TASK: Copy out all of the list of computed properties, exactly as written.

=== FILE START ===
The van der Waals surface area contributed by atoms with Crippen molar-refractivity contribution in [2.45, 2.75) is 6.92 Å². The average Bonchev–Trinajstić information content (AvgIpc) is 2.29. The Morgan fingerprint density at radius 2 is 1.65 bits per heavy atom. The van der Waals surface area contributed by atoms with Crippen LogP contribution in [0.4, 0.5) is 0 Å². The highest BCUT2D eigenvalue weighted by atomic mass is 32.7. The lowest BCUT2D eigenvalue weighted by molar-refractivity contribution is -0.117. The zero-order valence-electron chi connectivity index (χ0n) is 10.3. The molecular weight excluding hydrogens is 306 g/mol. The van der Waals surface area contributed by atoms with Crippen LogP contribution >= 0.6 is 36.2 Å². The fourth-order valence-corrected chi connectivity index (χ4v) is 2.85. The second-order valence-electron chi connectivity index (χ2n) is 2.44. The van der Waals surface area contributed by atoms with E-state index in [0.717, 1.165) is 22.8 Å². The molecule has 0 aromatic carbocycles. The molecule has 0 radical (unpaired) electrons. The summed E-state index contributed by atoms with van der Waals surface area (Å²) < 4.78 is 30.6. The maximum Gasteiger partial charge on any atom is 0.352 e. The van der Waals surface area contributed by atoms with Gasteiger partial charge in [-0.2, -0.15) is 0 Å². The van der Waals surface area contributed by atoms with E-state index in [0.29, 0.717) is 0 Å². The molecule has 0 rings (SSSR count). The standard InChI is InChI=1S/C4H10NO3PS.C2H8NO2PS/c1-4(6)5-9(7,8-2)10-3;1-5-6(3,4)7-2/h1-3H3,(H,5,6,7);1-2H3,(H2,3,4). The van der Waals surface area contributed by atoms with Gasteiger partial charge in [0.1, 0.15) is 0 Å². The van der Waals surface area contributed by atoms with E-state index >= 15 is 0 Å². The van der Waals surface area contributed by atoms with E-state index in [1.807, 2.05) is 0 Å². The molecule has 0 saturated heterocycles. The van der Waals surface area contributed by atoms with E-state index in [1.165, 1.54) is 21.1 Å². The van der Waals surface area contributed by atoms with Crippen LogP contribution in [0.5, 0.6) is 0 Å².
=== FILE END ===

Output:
The van der Waals surface area contributed by atoms with Crippen molar-refractivity contribution in [2.45, 2.75) is 6.92 Å². The average Bonchev–Trinajstić information content (AvgIpc) is 2.29. The Morgan fingerprint density at radius 2 is 1.65 bits per heavy atom. The van der Waals surface area contributed by atoms with Crippen LogP contribution in [0.4, 0.5) is 0 Å². The highest BCUT2D eigenvalue weighted by atomic mass is 32.7. The lowest BCUT2D eigenvalue weighted by molar-refractivity contribution is -0.117. The zero-order valence-electron chi connectivity index (χ0n) is 10.3. The molecular weight excluding hydrogens is 306 g/mol. The van der Waals surface area contributed by atoms with Crippen LogP contribution >= 0.6 is 36.2 Å². The fourth-order valence-corrected chi connectivity index (χ4v) is 2.85. The second-order valence-electron chi connectivity index (χ2n) is 2.44. The van der Waals surface area contributed by atoms with E-state index in [0.717, 1.165) is 22.8 Å². The molecule has 0 aromatic carbocycles. The molecule has 0 radical (unpaired) electrons. The summed E-state index contributed by atoms with van der Waals surface area (Å²) < 4.78 is 30.6. The maximum Gasteiger partial charge on any atom is 0.352 e. The van der Waals surface area contributed by atoms with Gasteiger partial charge in [-0.2, -0.15) is 0 Å². The van der Waals surface area contributed by atoms with E-state index in [0.29, 0.717) is 0 Å². The molecule has 0 rings (SSSR count). The standard InChI is InChI=1S/C4H10NO3PS.C2H8NO2PS/c1-4(6)5-9(7,8-2)10-3;1-5-6(3,4)7-2/h1-3H3,(H,5,6,7);1-2H3,(H2,3,4). The van der Waals surface area contributed by atoms with Gasteiger partial charge in [0.1, 0.15) is 0 Å². The van der Waals surface area contributed by atoms with E-state index >= 15 is 0 Å². The van der Waals surface area contributed by atoms with E-state index in [1.807, 2.05) is 0 Å². The molecule has 0 saturated heterocycles. The van der Waals surface area contributed by atoms with E-state index in [1.165, 1.54) is 21.1 Å². The van der Waals surface area contributed by atoms with Crippen LogP contribution in [0.5, 0.6) is 0 Å².